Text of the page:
Could French D-Day Diplomacy Help Defuse the Ukraine Conflict?

French President Francois Hollande welcomes Queen Elizabeth II the day before the 70th Anniversary of D-Day on June 5, 2014 in Paris Photograph by Pascal Le Segretain/Getty Images

The French have a knack for solving tricky protocol problems. In 1475, King Louis XI halted a British invasion by negotiating a truce with England’s King Edward IV on a specially constructed bridge separating the parts of France under each monarch’s control. During Paris peace talks to end the Vietnam War, France helped resolve a conflict over the shape of the negotiating table by having a circular table surrounded by smaller square tables.

Now it’s President François Hollande’s turn to show his diplomatic finesse.

As world leaders gather in France to commemorate the 70th anniversary of the D-Day landings, the guest list includes Russian President Vladimir Putin, whose relationship with most other invitees has been severely strained by the crisis in Ukraine.

Hollande has joined other Western leaders in condemning Putin’s annexation of Crimea and supporting European Union sanctions against members of his inner circle. He also upped the ante on Putin by inviting Ukrainian President-elect Petro Poroshenko to the D-Day ceremonies. The newspaper Journal du Dimanche, citing French diplomatic sources, reports that during a phone call on May 30, Putin offered Hollande the option of uninviting him.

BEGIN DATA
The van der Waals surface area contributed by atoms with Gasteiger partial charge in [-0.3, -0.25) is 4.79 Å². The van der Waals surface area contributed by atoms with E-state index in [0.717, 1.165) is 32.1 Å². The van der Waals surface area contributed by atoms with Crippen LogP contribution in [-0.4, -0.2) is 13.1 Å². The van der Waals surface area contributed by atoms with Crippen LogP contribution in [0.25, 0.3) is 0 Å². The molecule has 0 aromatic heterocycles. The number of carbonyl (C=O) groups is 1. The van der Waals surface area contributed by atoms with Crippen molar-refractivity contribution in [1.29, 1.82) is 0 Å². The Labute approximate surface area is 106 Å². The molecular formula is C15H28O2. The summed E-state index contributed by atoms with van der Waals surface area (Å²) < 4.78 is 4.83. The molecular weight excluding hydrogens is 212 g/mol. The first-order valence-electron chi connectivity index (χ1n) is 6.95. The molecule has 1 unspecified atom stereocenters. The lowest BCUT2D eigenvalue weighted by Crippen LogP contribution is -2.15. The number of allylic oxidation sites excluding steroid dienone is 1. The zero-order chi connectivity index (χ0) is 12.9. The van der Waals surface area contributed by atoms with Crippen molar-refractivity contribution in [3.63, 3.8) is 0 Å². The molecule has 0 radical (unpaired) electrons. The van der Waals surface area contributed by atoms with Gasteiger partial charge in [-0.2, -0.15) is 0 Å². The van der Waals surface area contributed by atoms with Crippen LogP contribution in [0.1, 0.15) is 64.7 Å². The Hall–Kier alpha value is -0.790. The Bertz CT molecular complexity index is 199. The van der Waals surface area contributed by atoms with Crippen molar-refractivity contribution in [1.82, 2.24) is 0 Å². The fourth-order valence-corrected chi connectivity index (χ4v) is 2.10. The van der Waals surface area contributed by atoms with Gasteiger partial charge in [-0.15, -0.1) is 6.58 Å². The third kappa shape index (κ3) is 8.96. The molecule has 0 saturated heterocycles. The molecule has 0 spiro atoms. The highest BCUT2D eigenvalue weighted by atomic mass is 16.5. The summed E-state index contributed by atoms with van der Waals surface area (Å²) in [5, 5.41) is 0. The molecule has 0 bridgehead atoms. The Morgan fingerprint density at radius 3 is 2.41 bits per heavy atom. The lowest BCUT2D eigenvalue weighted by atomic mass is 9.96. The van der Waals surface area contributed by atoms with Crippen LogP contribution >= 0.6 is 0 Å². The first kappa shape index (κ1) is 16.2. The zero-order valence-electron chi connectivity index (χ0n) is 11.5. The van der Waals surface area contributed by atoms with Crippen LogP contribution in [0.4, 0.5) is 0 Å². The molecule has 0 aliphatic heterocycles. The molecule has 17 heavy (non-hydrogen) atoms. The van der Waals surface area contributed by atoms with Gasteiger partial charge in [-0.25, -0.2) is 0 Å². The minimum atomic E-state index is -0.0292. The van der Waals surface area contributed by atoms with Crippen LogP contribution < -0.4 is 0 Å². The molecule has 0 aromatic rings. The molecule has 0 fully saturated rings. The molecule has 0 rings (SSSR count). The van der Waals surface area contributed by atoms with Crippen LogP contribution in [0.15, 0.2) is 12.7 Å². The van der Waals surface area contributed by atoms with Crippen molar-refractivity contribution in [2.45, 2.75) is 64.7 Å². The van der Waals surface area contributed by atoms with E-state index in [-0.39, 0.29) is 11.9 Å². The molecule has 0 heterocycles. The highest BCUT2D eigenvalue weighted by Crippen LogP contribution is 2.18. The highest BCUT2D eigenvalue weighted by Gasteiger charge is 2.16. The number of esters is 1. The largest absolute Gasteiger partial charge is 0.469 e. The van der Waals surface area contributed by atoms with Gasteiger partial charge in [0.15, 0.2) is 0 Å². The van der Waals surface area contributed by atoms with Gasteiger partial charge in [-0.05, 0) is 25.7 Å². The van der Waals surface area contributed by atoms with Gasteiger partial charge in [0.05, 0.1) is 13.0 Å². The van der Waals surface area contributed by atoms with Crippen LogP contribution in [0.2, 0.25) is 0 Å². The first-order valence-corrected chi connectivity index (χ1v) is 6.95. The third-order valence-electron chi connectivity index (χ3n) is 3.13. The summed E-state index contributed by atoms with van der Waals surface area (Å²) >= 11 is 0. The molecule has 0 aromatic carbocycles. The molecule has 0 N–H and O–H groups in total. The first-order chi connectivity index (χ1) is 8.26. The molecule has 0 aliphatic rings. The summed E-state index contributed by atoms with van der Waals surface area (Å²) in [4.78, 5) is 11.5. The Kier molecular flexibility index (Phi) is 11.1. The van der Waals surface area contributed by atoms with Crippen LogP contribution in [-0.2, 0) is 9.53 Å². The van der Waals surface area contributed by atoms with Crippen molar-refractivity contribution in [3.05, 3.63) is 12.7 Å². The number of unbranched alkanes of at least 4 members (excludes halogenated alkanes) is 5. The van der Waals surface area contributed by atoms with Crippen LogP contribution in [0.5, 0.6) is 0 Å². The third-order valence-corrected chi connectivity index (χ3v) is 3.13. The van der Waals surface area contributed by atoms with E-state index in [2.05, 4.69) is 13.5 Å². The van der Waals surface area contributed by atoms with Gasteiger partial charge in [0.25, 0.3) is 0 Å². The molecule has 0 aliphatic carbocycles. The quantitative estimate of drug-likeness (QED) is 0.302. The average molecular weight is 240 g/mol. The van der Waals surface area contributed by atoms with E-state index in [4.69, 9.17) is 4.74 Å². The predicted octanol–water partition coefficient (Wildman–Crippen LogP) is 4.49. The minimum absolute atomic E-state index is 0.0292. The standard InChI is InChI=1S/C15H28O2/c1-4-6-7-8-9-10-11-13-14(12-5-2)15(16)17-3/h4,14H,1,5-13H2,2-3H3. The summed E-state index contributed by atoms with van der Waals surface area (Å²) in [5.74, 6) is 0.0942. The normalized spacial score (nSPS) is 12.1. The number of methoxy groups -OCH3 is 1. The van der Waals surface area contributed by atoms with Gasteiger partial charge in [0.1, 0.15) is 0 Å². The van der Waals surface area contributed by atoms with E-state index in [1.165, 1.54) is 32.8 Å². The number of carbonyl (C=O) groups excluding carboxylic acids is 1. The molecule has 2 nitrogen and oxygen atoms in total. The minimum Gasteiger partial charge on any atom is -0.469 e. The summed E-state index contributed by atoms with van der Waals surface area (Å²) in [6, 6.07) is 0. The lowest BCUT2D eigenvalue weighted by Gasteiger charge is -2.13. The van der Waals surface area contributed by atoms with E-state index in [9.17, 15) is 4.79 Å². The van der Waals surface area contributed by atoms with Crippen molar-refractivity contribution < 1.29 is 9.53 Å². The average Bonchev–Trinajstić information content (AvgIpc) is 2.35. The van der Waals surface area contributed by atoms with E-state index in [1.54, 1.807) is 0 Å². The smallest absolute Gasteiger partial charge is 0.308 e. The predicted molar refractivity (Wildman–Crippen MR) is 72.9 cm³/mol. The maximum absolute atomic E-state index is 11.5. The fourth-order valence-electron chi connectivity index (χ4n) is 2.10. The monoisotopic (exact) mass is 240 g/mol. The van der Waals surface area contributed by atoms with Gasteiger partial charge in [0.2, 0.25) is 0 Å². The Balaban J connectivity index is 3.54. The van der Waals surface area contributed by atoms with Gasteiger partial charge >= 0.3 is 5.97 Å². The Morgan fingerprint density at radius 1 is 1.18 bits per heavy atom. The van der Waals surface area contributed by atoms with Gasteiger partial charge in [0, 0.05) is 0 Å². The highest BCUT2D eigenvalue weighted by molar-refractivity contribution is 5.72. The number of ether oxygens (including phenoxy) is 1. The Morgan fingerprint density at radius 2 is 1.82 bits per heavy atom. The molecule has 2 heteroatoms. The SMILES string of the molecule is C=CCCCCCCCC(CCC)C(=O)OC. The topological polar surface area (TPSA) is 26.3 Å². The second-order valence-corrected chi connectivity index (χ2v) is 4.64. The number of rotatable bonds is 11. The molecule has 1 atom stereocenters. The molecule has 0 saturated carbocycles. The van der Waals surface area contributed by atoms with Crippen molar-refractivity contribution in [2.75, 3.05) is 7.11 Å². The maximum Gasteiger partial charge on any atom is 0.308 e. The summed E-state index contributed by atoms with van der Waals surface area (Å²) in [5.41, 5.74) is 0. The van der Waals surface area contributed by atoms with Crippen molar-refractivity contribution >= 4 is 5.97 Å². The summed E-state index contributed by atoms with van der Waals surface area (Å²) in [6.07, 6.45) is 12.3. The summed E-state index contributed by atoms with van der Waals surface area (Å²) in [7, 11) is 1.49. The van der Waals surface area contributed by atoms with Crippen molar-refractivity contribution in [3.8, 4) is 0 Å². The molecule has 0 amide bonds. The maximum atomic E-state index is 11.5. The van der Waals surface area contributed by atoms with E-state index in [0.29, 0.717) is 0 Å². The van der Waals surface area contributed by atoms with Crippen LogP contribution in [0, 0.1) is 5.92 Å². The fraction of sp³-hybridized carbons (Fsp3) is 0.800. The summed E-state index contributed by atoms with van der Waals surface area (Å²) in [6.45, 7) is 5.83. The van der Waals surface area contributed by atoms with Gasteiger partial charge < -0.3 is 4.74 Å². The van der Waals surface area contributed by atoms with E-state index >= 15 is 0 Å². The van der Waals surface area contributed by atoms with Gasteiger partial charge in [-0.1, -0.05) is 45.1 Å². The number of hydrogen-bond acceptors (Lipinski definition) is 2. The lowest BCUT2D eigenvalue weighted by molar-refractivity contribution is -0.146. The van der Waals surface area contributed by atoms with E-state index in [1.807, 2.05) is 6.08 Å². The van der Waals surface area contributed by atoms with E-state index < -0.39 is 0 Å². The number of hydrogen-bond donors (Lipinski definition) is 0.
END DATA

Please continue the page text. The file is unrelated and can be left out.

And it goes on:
That, frankly, was out of the question. The Allies couldn’t have won World War II without Russia, which suffered more casualties than any other country. Many estimates put the number of Soviet military dead and missing at 10 million or more, with civilian losses pushing the total over 20 million. Poroshenko deserves to attend the ceremonies, too, since several million of the Soviet losses were Ukrainians.

Hollande has solved one protocol dilemma by scheduling two dinners this (Thursday) evening—one with President Barack Obama at 7 p.m. at a Paris restaurant and another with Putin later in the evening at the Elysée Palace. Separately, German Chancellor Angela Merkel and British Prime Minister David Cameron have scheduled one-on-one talks with Putin while he’s in France.

That still leaves the June 6 lunch at a chateau near the Normandy beaches that will be attended by Putin and by Poroshenko. Merkel has commended Hollande for inviting Poroshenko in hopes of brokering a first meeting with Putin. According to an unnamed official at the Elysée quoted by Journal du Dimanche, France is hoping that the event will mark the beginning of a thaw in relations between Moscow and Kiev and that Putin “will be able to turn the page” on his conflict with the West.

Is that realistic? Investors seem optimistic. Russian stocks rebounded this week on hopes of reduced tension. “Contacts and dialogue are better than their absence,” Yuri Selyandin, a money manager at GHP Group in Moscow, told Bloomberg News.

Adding to market relief is a decision by Group of 7 countries to spare Russia further sanctions for the time being. The world’s leading industrial democracies will urge Russia to speed up withdrawal of troops from Ukraine’s border, while saying they are “ready to intensify targeted sanctions” in the absence of a peaceful settlement, according to a draft obtained by Bloomberg News.

France has economic reasons to hope for a rapprochement, including significant trade with Russia and a $1.7 billion contract to deliver helicopter warships to Moscow. Hollande’s double-dining plans with Obama and Putin have produced some snickering about his waistline. But if the D-Day commemoration leads to a dialogue between Moscow and Kiev and reduced tension with the West, he’ll deserve an extra helping of credit.

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